Join the conversation
Subscribe to Our Emails
Boston Review is a public space for the discussion of ideas and culture. Sign up for our newsletters and don’t miss a thing.
An MLK Day reading list on how his radicalism was erased.
Though he is widely celebrated as a national hero—martyr to an inspiring dream about our country’s largest possibilities—many younger Americans now greet Martin Luther King, Jr.’s name with suspicion, viewing him as an essentially conservative figure.
The essays in this reading list offer critical engagement in place of canonization, recovering—and scrutinizing—the profoundly radical nature of King’s political, moral, and religious thought. Many essays come from our Winter 2018 issue Fifty Years Since MLK, which is 25% off through Monday with code MLK2520.
We have also included our new interview with Judith Butler and Brandon M. Terry, in which they touch on how Butler’s work on grievability and nonviolence continues King’s legacy. “He said many of the same things you’re saying,” Terry states, “but in his embodied performance, he also tried to disrupt that systemic violence without inviting the destruction of the lives of either the authors or ignoble spectators of oppression. He wanted to preserve his enemies’ lives as well.”
a forum with Brandon M. Terry
Canonization has prevented a reckoning with the substance of King’s intellectual, ethical, and political commitments—he has become an icon to quote, not a thinker and public philosopher to engage.
• • •
Reagan Used MLK Day to Undermine Racial Justice
by Justin Gomer and Christopher Petrella
Reagan, who thought little of MLK, used the creation of a national holiday honoring King as a way to coopt his legacy. Ironically, this enabled Reagan to oppose key civil rights laws in the name of aligning himself with King’s supposedly colorblind dream.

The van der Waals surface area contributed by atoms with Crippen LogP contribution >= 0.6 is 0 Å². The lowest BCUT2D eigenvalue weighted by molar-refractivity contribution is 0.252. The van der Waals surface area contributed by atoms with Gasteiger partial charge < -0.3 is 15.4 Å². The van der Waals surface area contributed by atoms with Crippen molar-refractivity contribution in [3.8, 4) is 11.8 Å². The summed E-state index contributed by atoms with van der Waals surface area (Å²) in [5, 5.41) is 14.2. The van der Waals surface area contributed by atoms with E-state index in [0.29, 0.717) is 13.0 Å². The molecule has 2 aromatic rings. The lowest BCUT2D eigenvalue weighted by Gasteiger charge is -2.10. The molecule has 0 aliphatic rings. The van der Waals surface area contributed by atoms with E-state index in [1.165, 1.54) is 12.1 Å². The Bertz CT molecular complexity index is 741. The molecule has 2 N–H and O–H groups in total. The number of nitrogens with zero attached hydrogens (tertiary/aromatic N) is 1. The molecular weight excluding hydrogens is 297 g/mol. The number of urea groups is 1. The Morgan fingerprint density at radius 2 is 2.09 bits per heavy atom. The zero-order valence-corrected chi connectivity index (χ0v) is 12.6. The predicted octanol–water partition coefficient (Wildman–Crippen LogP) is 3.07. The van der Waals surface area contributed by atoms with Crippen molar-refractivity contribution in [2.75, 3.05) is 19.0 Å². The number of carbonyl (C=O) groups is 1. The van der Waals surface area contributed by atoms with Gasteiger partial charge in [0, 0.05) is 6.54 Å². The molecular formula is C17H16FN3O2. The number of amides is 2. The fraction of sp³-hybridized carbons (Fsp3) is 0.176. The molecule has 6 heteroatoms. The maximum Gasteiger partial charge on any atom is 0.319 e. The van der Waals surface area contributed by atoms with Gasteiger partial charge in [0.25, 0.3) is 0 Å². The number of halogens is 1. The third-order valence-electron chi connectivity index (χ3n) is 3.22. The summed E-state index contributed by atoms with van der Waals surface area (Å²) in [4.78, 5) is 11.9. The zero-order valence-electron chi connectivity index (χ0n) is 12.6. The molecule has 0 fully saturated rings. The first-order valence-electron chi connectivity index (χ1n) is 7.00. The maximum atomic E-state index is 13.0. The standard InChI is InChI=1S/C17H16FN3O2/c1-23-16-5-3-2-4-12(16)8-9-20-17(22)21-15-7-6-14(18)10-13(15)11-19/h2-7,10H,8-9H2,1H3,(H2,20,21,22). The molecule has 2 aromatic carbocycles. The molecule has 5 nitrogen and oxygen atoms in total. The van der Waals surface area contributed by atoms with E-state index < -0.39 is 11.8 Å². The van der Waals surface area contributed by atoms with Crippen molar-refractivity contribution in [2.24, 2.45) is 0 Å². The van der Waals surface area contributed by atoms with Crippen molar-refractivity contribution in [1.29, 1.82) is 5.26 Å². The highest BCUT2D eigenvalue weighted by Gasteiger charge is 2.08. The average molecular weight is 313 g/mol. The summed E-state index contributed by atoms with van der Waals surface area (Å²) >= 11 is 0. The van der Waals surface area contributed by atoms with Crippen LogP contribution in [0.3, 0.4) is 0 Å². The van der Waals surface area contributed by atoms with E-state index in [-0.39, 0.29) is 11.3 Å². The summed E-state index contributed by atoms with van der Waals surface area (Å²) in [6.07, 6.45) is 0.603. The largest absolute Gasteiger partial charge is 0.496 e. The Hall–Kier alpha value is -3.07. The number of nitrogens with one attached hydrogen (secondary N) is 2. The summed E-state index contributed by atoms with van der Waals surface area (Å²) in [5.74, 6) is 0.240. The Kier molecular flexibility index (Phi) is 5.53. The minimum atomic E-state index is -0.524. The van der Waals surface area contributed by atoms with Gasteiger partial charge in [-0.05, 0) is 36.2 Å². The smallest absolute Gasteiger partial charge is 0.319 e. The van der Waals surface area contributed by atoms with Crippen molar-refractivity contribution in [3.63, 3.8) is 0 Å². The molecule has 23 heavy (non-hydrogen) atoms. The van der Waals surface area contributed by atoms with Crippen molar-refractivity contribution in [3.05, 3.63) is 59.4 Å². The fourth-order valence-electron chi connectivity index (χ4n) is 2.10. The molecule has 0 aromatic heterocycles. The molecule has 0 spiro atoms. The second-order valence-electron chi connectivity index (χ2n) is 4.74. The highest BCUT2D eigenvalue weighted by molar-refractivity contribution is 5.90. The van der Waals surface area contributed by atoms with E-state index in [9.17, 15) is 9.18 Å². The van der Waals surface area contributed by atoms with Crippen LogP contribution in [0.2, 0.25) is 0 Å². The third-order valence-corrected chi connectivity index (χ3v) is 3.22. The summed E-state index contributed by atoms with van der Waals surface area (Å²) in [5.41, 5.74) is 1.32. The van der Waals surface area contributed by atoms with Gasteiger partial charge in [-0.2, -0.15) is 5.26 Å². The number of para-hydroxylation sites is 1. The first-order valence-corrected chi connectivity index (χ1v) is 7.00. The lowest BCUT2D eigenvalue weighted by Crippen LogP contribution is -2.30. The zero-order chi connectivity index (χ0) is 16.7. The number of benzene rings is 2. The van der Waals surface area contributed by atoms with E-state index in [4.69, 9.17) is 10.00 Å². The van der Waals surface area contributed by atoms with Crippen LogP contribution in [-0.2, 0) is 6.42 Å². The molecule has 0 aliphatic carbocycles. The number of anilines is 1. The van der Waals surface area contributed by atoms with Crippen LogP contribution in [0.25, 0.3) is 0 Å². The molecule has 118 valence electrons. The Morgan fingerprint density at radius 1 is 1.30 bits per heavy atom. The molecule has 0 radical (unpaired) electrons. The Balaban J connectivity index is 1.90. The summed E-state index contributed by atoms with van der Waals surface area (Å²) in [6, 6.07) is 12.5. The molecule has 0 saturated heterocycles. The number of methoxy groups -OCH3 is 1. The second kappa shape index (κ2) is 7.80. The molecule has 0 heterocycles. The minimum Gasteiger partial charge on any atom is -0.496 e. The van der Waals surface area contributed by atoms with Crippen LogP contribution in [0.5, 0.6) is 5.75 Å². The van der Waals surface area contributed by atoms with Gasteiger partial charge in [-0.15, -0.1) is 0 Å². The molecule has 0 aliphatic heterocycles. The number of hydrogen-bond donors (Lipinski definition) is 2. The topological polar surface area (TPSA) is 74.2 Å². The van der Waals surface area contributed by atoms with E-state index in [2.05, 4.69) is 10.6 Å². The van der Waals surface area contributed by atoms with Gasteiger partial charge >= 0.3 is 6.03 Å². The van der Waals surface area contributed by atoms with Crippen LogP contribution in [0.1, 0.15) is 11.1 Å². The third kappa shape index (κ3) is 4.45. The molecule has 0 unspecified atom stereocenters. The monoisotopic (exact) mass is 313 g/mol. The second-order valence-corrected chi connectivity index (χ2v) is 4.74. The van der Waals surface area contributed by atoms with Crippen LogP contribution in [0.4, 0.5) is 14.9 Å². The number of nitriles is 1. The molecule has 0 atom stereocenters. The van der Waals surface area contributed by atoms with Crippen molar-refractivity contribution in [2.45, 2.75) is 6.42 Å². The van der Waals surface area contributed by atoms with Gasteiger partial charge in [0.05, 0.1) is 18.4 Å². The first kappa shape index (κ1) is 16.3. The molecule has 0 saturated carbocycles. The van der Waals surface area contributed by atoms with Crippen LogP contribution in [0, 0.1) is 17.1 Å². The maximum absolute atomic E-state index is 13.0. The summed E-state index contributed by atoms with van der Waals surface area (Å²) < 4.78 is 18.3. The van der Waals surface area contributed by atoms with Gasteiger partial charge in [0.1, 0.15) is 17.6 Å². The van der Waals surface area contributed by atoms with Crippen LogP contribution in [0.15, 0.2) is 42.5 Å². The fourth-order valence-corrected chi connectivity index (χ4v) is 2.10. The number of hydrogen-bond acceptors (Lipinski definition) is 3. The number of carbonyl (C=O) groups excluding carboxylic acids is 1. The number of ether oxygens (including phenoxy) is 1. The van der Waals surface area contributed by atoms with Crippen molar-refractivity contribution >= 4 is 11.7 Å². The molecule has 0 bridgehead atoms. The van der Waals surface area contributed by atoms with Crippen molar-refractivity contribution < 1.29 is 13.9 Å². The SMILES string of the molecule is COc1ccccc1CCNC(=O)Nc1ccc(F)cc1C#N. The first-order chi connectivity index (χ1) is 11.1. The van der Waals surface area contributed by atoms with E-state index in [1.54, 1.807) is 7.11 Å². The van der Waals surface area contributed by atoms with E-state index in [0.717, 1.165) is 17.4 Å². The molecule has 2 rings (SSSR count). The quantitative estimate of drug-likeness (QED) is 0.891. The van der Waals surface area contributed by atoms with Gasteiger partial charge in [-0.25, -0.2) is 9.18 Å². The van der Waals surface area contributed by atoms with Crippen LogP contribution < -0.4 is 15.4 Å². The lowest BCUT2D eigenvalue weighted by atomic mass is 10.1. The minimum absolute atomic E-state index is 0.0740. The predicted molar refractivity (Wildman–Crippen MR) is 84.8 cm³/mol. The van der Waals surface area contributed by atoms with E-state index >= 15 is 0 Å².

• • •
Americans Love King Because They Don’t Understand Him
by Simon Waxman
MLK was a divisive figure. The celebration of his legacy as one of unity serves to erase his politics from public memory and preserve the status quo. In our own divided moment, we must reacquaint ourselves with King’s radicalism.
• • •
The Radical Equality of Lives
Brandon M. Terry interviews Judith Butler
“King tried to disrupt that systemic violence without inviting the destruction of the lives of either the authors or ignoble spectators of oppression. He wanted to preserve his enemies’ lives as well.”
• • •
by Christian G. Appy
“King’s antiwar critique unsettles something very insidious and essential to the reproduction of empire. Cleaving it off was the price of admission into the U.S. pantheon of heroes.”
• • •
Brother Martin Was a Blues Man
a discussion with Cornel West
“72 percent of Americans disapproved of Martin when he was shot in Memphis and 50 percent of black Americans disapproved of Martin when he was shot. We should never forget that. We all love him now that the worms got his body. But when he was speaking the truth, he was radically unsettling folk.”
• • •
Against National Security Citizenship
by Aziz Rana
“In the last year of his life, King went much further than simply declaring his opposition to the Vietnam War. He also declared his hostility to U.S. militarism in all its forms and asserted that such hostility was integral to his account of black freedom.”
• • •
by J. Phillip Thompson
King’s calls for full employment, universal health care, affordable housing, and massive investments in education are still relevant today.
• • •
The Almost Inevitable Failure of Justice
by Thad Williamson
The persistence of black poverty has become a permanent feature of U.S. democracy. The question for us is the same as it was for King fifty years ago: “Where do we go from here?”
...we need your help. Confronting the many challenges of COVID-19—from the medical to the economic, the social to the political—demands all the moral and deliberative clarity we can muster. In Thinking in a Pandemic, we’ve organized the latest arguments from doctors and epidemiologists, philosophers and economists, legal scholars and historians, activists and citizens, as they think not just through this moment but beyond it. While much remains uncertain, Boston Review’s responsibility to public reason is sure. That’s why you’ll never see a paywall or ads. It also means that we rely on you, our readers, for support. If you like what you read here, pledge your contribution to keep it free for everyone by making a tax-deductible donation.
Vital reading on politics, literature, and more in your inbox
Readers Also Liked
Printing Note: For best printing results try turning on any options your web browser's print dialog makes available for printing backgrounds and background graphics.